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How Non-Veganism Contributes to Human Rights Violations

“You’re thinking of going vegan? But what about farmers? Slaughterhouse workers will lose their jobs!” Here’s why I think non-veganism actually contributes towards human suffering.

“Vegans only care about animals, what about the humans?”

“Why worry about animal suffering when there is so much human suffering?” 

“You are a vegan? Man, why do you guys hate humans so much?”

“What about human rights? Aren’t people more important than animals?”

One of the constant retorts thrown at vegans is an accusation that they hate humans or that they do not care about human suffering. While that cannot be generalized – because we have all kinds of humans going vegan – women, queers, blacks, marginalized sections (against the media shown picture of elitist vegans enjoying dishes I cannot pronounce) – who pretty much have good reasons to hate at least certain sects of humans for oppressing them along with animals -- I’m writing this piece not as adefense to how vegans care/do not care about humans, but how non-veganism (the sole consumption in itself) hurts humans, and how that is never spoken about by those opposing veganism on humanitarian grounds.

But before I move to that, let’s just clarify what veganism IS NOT:

  • A Diet – You will not find an ethical vegan having a cheat day.
  • A Lifestyle – You will find many corporate, social sector and various field-working vegans, it’s not a ‘hippie’s thing’.
  • Anti-cruelty – Yes, a large part includes oppression through cruelty, but that’s not all about it. Just because it is not cruel does not make it vegan.
  • Welfare – Well, let’s put it this way – Welfare says, “Let’s humanely murder the animals”, while veganism says, “I will not myself murder, or fund anyone to do that on my behalf. I do not support this murder – humane or not does not matter, that animal does not want to die – either in a stinking slaughterhouse floor covered with yesterday’s murdered remains or on your clean and soft satin sleep mattress.”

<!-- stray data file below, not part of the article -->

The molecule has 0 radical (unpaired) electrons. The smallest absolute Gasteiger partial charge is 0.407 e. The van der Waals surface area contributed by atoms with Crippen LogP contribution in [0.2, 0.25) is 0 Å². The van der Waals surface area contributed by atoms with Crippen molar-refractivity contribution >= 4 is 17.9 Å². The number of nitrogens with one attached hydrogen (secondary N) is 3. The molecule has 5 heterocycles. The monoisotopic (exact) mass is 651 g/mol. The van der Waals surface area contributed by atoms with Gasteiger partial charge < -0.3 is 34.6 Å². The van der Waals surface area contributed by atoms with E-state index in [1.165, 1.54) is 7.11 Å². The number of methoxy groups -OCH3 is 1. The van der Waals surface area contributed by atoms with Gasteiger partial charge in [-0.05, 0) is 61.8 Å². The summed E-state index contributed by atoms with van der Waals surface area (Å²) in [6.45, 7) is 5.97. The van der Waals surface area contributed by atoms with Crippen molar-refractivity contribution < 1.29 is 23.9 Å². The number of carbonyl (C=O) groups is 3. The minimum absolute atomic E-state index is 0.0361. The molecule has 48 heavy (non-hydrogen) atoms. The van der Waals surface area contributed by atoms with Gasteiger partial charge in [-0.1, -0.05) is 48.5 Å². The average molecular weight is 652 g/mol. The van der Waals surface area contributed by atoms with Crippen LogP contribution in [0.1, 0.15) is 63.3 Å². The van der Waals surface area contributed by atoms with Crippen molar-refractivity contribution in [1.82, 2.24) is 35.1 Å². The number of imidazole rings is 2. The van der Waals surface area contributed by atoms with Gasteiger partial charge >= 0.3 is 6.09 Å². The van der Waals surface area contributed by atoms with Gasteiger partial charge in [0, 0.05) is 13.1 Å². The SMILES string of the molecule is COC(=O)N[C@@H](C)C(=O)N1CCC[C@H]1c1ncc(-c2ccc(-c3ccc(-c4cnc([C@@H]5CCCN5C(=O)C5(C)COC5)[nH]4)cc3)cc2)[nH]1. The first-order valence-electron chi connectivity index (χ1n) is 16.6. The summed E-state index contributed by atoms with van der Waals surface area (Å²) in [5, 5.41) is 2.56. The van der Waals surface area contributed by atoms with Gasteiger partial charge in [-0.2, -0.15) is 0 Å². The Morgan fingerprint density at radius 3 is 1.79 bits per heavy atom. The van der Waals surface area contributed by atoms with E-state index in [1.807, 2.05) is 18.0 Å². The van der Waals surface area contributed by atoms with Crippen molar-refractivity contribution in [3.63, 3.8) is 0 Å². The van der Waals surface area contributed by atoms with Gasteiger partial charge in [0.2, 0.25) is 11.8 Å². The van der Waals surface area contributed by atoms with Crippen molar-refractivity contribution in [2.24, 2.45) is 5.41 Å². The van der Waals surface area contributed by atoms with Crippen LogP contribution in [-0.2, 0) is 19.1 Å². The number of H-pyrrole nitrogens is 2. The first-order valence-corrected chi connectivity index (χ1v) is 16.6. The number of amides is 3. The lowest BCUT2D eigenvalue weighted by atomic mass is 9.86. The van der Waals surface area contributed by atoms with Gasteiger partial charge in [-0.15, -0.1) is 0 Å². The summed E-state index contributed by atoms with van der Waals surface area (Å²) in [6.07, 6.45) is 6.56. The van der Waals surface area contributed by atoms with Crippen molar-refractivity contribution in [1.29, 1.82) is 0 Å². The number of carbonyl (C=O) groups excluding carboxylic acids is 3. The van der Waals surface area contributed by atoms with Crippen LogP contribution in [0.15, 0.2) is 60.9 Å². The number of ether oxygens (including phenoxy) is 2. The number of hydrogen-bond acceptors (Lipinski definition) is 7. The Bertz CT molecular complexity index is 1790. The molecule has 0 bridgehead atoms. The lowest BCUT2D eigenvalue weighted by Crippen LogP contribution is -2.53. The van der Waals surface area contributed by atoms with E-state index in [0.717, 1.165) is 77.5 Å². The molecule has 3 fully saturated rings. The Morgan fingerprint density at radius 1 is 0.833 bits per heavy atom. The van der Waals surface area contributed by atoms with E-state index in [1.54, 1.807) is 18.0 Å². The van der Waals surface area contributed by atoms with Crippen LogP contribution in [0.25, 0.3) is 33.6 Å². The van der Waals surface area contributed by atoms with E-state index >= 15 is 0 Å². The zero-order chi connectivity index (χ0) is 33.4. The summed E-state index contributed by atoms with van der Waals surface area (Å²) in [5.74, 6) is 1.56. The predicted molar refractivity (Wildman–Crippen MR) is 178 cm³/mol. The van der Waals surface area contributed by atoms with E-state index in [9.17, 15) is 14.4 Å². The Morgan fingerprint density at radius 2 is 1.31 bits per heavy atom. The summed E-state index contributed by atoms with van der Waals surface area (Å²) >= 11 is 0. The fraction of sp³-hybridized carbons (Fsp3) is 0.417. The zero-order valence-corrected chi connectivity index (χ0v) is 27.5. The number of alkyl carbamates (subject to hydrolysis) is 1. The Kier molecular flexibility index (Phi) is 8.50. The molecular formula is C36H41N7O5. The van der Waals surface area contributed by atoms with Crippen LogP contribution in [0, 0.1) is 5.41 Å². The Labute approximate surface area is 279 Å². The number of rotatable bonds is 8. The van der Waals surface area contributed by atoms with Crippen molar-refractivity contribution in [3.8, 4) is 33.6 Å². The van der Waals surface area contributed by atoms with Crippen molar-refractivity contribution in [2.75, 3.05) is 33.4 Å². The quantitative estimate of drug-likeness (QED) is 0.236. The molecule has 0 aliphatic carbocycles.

Veganism, as defined by the Vegan Society, resonates the most with this principle – Veganism is a way of living which seeks to exclude, as far as is possible and practicable, all forms of exploitation of, and cruelty to, animals for food, clothing or any other purpose. Now, moving on to the most common humanitarian grounds used to discard the philosophy that speaks against the use of animals:
“But slaughterhouse workers will lose their jobs! They will run out of employment!”

It is no news that slaughterhouse workers work under extremely dangerous conditions – health-wise and safety-wise. Safety hazards like heavy and repetitive lifting, proximity to dangerous equipment, and health hazards like the susceptibility to respiratory illnesses, infections by antibiotic resistant bacteria, etc. But apart from these physical dangers, slaughterhouse workers are also exposed to mental issues. Connecting the link with PTSD, psychologists now believe that slaughterhouse workers experience something similar to child soldier conflict situations in which children are forced to commit horrific acts.

And guess who’s working in these slaughterhouses -- with huge physical and mental risks associated to this ‘occupation’? Nope, not the upper classes. I have a Brahmin family of more than three generations that I know of, all of whom mostly consume meat, but never have I ever even seen them step into a slaughterhouse, nor do I know of anyone within my social class working in a slaughterhouse. So who is working there, then? Abroad, the illegal immigrants who do not have the capacity to drag employers to courts for labour and humanitarian violations; and in India, well – you guessed that right: it’s Dalits and Muslims. It’s a global practice to only employ marginalized and/or communities that will not have financial standing to sue employers over any employment issues like low wages, unsafe conditions, lack of secure facilities, etc. Non-vegans talk passionately about maintaining employment of slaughterhouse workers, but kindly note that nobody wants ‘slaughtering animals as a career choice’. So, this passion can be redirected in probably either getting them an alternative form of employment, or at least getting them some therapy sessions for the PTSD they face for the meat that non-vegans cannot give up.

And let this come best from the workers –

Ed Van Winkle who worked at Morrell Slaughterhouses, Sioux City (quoted in the minutes of Tyson Foods’ Annual Shareholders Meeting in 2006):